Editor’s brief: Since COVID-19 and the global lockdown and the call to “work from home (WFH)”, business people and workers had to stay home and work, relegating face-to-face meetings with peers and clients to looking at computer and smartphone screens. Schools, colleges and kids too, had to use videoconferencing instead of attending class in classrooms. Because of the WFH paradigm, many started to use Zoom as a videoconferencing and whiteboarding tool, along with other tools such as Webex, Skype, Google Meet or MS Teams. As with any popular tool, there are always vulnerabilities. Leading cybersecurity vendor Check Point Research worked with Zoom to fix a recent “vanity URL” issue. The vendor’s news release is below.
Check Point Research and Zoom Collaborate to Fix ‘Vanity URL’ Issue
Check Point and Zoom identified an issue in Zoom’s customisable URL feature which could have potentially been exploited by hackers to manipulate meeting ID links to use for phishing purposes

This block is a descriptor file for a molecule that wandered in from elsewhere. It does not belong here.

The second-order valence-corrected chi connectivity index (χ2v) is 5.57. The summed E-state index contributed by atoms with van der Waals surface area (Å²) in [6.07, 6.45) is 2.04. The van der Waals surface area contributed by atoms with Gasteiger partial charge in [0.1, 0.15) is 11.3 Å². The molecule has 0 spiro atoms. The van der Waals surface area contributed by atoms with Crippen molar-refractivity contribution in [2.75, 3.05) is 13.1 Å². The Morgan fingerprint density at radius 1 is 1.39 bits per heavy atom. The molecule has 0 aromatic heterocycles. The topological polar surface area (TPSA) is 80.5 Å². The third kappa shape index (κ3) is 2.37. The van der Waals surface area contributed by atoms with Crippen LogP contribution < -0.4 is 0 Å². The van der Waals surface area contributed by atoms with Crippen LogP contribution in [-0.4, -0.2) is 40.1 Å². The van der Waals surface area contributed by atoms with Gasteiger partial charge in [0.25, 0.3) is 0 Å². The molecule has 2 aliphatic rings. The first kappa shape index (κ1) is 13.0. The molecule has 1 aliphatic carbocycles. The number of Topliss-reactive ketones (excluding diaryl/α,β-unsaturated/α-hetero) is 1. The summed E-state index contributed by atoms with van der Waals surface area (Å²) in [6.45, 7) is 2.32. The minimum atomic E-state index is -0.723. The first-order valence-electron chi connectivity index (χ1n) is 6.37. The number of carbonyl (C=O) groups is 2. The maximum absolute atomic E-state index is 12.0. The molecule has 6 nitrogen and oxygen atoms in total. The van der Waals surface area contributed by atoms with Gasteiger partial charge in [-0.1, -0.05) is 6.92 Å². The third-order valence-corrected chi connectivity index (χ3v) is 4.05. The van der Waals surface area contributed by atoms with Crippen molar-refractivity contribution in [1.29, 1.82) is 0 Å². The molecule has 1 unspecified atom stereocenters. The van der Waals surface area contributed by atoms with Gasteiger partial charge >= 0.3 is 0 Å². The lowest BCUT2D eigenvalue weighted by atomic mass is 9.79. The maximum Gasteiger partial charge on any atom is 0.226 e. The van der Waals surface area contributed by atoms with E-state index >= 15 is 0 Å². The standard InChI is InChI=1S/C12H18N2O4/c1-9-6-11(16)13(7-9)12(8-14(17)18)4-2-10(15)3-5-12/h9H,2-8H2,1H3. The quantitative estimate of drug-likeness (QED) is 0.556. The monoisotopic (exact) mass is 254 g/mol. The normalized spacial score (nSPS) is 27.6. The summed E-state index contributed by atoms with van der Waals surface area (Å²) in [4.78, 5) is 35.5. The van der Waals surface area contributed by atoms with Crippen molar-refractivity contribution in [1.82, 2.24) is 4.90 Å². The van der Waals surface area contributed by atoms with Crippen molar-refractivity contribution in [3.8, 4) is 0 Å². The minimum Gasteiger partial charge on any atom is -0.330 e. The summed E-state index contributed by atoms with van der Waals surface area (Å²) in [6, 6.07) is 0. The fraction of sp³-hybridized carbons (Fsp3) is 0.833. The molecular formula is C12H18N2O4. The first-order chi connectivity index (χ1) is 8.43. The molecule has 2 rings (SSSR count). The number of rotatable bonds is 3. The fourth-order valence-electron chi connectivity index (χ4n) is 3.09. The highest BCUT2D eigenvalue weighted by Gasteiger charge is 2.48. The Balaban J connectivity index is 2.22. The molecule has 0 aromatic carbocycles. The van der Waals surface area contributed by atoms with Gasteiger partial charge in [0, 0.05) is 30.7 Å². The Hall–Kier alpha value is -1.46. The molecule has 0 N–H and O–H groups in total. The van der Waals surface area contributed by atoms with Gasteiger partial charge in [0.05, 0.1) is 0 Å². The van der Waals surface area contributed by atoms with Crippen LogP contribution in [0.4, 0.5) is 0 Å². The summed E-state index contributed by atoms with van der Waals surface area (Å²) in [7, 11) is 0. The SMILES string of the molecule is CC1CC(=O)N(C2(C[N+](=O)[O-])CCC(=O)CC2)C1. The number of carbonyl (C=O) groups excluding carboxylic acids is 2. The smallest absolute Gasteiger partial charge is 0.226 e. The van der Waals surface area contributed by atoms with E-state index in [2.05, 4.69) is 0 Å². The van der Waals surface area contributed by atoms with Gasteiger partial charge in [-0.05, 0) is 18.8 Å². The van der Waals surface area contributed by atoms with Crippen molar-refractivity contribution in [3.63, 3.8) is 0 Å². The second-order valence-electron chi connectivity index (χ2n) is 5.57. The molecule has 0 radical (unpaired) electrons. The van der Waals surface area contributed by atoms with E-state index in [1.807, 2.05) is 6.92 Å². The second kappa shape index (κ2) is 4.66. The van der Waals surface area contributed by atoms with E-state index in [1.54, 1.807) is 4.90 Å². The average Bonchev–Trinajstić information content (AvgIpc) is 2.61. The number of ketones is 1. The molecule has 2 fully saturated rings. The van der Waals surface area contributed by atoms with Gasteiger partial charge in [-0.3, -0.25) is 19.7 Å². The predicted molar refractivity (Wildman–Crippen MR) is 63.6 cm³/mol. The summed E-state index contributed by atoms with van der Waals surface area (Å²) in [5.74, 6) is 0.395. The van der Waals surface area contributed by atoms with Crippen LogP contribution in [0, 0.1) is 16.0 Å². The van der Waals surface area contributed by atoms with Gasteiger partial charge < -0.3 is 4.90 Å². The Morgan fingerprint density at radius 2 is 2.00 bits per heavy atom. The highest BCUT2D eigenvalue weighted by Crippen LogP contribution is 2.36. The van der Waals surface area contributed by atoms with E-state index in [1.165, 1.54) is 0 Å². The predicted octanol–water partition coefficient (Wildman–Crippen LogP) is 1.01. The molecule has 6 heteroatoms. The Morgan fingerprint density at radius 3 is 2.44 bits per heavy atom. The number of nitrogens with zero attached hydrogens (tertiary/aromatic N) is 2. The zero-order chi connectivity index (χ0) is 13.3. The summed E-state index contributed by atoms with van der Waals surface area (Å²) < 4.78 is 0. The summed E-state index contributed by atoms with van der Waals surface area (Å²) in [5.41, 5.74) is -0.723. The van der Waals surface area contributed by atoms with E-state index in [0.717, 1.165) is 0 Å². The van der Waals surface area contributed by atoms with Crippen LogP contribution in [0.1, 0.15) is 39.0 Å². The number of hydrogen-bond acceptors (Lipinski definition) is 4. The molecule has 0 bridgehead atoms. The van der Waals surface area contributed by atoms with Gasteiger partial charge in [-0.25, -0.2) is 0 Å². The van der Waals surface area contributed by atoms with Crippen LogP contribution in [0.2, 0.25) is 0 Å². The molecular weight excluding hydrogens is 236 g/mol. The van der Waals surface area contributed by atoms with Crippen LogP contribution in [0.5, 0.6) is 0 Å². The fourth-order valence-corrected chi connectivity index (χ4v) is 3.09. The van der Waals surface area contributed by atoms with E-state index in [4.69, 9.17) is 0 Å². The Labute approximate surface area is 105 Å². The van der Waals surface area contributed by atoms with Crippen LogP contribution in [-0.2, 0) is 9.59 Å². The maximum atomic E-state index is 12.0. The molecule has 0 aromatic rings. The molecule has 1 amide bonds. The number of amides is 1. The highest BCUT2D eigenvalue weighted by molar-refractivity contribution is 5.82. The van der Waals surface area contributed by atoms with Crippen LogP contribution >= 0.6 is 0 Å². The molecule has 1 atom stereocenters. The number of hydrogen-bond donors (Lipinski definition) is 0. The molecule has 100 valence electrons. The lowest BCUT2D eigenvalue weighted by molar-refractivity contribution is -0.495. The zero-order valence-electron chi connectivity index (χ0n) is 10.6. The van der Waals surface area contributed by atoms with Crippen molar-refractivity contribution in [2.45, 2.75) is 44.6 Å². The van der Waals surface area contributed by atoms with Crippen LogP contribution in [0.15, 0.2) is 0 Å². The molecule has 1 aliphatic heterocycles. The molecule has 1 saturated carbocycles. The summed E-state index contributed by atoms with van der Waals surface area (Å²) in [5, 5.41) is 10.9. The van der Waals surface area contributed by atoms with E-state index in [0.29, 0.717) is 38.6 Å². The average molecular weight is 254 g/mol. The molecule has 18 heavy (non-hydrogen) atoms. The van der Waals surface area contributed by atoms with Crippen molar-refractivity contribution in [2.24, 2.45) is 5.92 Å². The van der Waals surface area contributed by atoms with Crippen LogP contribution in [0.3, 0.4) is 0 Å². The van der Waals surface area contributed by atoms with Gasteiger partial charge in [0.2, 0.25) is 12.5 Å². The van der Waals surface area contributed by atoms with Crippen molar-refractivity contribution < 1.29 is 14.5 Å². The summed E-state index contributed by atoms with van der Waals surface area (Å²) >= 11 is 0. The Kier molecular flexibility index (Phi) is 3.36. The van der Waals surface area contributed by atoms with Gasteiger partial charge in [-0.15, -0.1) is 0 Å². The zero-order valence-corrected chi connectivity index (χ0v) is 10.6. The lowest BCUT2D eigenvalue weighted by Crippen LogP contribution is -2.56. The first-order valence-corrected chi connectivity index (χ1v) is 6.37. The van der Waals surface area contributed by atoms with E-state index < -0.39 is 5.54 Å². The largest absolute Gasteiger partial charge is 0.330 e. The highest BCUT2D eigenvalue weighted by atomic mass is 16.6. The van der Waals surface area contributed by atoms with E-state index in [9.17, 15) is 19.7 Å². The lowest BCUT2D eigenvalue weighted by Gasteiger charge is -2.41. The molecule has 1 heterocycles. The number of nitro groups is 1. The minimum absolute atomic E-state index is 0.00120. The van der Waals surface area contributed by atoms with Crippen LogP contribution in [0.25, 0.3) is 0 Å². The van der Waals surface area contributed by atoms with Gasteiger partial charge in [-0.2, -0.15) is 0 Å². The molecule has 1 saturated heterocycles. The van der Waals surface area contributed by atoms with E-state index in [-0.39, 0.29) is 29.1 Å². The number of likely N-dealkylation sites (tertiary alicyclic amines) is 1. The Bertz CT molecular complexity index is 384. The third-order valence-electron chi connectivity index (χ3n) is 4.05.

SINGAPORE, @mcgallen #microwireinfo, July 17, 2020 – Check Point Research, the Threat Intelligence arm of Check Point® Software Technologies Ltd. (NASDAQ: CHKP), recently helped to mitigate risk associated with a potential security issue in Zoom’s customisable ‘Vanity URLs’ feature that could have allowed hackers to send legitimate-looking Zoom business meeting invitations that appear as associated with a particular Zoom user with the aim of inserting malware and surreptitiously stealing data or credentials from that user. Previously, Check Point Research worked with Zoom this past January to fix a different potential vulnerability that could have allowed hackers to join a meeting uninvited.